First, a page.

John Prestons wife tried to tell him that, but he didnt listen. He just kept up his Prozium, and he made sure his children kept up their Prozium, and he kept going to work every day, enforcing the law, feeling nothing.
You dont have to be a psychic, or even a particularly rabid genre fan, to know where the story is going to go in the broad strokes. Hes going to have some sort of awakening. Hes going to question the world he lives in. Hes going to choose something that goes contrary to his place in society. Hes going to have to fight.
One of my very favorite films is Terry Gilliams BRAZIL. I love the way Sam Lowry is slowly brought into the real world though his encounters with Buttle and Tuttle and Jill and his mother and Mr. Helpmann and Jack Lint. I love the way he finally chooses to fight back by simply retreating into the dream life he has built for himself. EQUILIBRIUM gives us a main character who has a very different reaction when his mask slips a bit and he suddenly sees the world for what it is. Prestons first moment of real discomfort comes when he tracks and kills his own partner, Cleric Partridge, who is played by Sean Bean in a great, soulful cameo. He gives great brood here for the few minutes hes in the film. He and Bale have a very interesting dynamic, very specific. Bean is resigned to the fact that hes a criminal. He knows hes going to be discovered. He knows hes going to be destroyed. The joys of a Keats poem are worth it, though, and he embraces his fate willingly. Hes not strong enough to fight the system, but he is strong enough to remove himself from the game. He knows Preston will kill him for his sense offense, and he doesnt do a thing to stop him.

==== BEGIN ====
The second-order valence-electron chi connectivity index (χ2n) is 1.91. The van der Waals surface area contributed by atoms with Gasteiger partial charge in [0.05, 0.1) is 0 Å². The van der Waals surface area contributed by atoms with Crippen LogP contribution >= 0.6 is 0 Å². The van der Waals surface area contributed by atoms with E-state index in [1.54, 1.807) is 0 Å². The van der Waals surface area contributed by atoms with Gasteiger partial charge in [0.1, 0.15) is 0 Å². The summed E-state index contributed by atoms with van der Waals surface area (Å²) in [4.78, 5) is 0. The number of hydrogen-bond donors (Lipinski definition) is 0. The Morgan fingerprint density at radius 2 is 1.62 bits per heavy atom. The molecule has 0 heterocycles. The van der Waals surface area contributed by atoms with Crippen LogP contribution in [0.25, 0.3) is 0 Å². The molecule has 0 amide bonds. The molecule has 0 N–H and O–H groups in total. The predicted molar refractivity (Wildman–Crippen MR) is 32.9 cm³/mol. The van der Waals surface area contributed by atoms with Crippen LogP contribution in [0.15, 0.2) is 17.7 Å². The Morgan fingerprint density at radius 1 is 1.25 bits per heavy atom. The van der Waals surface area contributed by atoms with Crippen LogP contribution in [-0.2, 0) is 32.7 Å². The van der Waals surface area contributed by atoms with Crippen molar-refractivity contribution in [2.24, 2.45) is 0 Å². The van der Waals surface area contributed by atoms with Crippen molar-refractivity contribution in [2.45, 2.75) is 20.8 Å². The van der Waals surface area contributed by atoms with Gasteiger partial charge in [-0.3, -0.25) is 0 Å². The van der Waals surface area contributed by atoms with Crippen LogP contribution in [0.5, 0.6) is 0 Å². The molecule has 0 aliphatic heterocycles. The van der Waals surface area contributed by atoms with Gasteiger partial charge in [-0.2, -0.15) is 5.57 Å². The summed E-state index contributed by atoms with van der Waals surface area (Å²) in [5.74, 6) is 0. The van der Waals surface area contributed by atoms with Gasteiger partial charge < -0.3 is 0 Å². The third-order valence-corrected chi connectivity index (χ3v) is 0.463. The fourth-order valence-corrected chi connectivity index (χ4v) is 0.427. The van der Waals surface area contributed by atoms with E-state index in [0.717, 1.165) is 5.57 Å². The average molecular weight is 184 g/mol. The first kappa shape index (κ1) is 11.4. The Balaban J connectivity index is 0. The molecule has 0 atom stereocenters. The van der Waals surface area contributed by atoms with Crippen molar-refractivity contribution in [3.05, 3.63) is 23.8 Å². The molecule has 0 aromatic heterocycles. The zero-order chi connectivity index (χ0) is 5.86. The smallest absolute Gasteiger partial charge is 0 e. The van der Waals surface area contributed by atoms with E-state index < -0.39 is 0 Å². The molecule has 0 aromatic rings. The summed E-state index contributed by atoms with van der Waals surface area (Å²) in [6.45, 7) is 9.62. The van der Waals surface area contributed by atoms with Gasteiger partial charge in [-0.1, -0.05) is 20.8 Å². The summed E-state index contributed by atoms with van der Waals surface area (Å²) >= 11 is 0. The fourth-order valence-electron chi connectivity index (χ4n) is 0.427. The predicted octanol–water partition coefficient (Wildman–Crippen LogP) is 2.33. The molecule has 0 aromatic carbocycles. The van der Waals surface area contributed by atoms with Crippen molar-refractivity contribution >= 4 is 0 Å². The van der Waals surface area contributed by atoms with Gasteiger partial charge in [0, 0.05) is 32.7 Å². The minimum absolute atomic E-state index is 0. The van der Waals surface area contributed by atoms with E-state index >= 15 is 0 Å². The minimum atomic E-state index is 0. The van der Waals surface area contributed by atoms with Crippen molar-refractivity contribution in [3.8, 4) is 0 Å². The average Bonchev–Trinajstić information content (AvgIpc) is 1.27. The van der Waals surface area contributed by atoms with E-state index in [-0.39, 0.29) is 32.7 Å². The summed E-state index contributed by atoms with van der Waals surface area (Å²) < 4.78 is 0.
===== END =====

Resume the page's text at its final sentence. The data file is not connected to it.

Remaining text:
Not that he could stop him. The first major action scene in the film is a shootout in the dark that is just breathtaking. Its original, a great idea executed to perfection, and in some films, this would be the very best thing you saw. In this film, its a warm-up for what comes later. Christian Bale is utterly convincing as a man who training and sedatives have transformed into a perfectly-balanced weapon, a killing engine that can be pointed at anyone and simply released.